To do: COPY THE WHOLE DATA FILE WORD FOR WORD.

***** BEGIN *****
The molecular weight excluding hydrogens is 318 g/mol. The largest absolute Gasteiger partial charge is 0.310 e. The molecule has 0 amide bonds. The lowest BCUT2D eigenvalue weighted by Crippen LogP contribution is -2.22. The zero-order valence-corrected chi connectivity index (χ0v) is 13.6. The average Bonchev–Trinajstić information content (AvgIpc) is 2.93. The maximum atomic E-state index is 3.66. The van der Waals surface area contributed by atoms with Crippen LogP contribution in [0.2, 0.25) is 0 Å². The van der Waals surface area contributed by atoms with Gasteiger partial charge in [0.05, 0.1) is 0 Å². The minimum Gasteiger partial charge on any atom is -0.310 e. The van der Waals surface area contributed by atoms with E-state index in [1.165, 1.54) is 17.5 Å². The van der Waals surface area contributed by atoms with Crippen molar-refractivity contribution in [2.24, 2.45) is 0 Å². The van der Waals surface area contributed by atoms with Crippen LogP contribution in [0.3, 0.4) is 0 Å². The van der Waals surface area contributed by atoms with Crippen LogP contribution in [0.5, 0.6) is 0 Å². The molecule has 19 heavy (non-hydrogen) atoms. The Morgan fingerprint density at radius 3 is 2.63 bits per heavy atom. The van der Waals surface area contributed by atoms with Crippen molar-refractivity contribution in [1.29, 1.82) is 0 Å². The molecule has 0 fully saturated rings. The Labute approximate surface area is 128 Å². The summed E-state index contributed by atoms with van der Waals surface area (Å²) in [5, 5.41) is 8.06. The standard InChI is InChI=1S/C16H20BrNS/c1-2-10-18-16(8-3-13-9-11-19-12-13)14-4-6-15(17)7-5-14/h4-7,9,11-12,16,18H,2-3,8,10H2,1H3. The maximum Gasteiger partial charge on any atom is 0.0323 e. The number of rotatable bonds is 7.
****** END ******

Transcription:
The molecular weight excluding hydrogens is 318 g/mol. The largest absolute Gasteiger partial charge is 0.310 e. The molecule has 0 amide bonds. The lowest BCUT2D eigenvalue weighted by Crippen LogP contribution is -2.22. The zero-order valence-corrected chi connectivity index (χ0v) is 13.6. The average Bonchev–Trinajstić information content (AvgIpc) is 2.93. The maximum atomic E-state index is 3.66. The van der Waals surface area contributed by atoms with Crippen LogP contribution in [0.2, 0.25) is 0 Å². The van der Waals surface area contributed by atoms with Gasteiger partial charge in [0.05, 0.1) is 0 Å². The minimum Gasteiger partial charge on any atom is -0.310 e. The van der Waals surface area contributed by atoms with E-state index in [1.165, 1.54) is 17.5 Å². The van der Waals surface area contributed by atoms with Crippen molar-refractivity contribution in [2.24, 2.45) is 0 Å². The van der Waals surface area contributed by atoms with Crippen LogP contribution in [0.3, 0.4) is 0 Å². The van der Waals surface area contributed by atoms with Crippen LogP contribution in [0.5, 0.6) is 0 Å². The molecule has 19 heavy (non-hydrogen) atoms. The Morgan fingerprint density at radius 3 is 2.63 bits per heavy atom. The van der Waals surface area contributed by atoms with Crippen molar-refractivity contribution in [1.29, 1.82) is 0 Å². The molecule has 0 fully saturated rings. The Labute approximate surface area is 128 Å². The summed E-state index contributed by atoms with van der Waals surface area (Å²) in [5, 5.41) is 8.06. The standard InChI is InChI=1S/C16H20BrNS/c1-2-10-18-16(8-3-13-9-11-19-12-13)14-4-6-15(17)7-5-14/h4-7,9,11-12,16,18H,2-3,8,10H2,1H3. The maximum Gasteiger partial charge on any atom is 0.0323 e. The number of rotatable bonds is 7.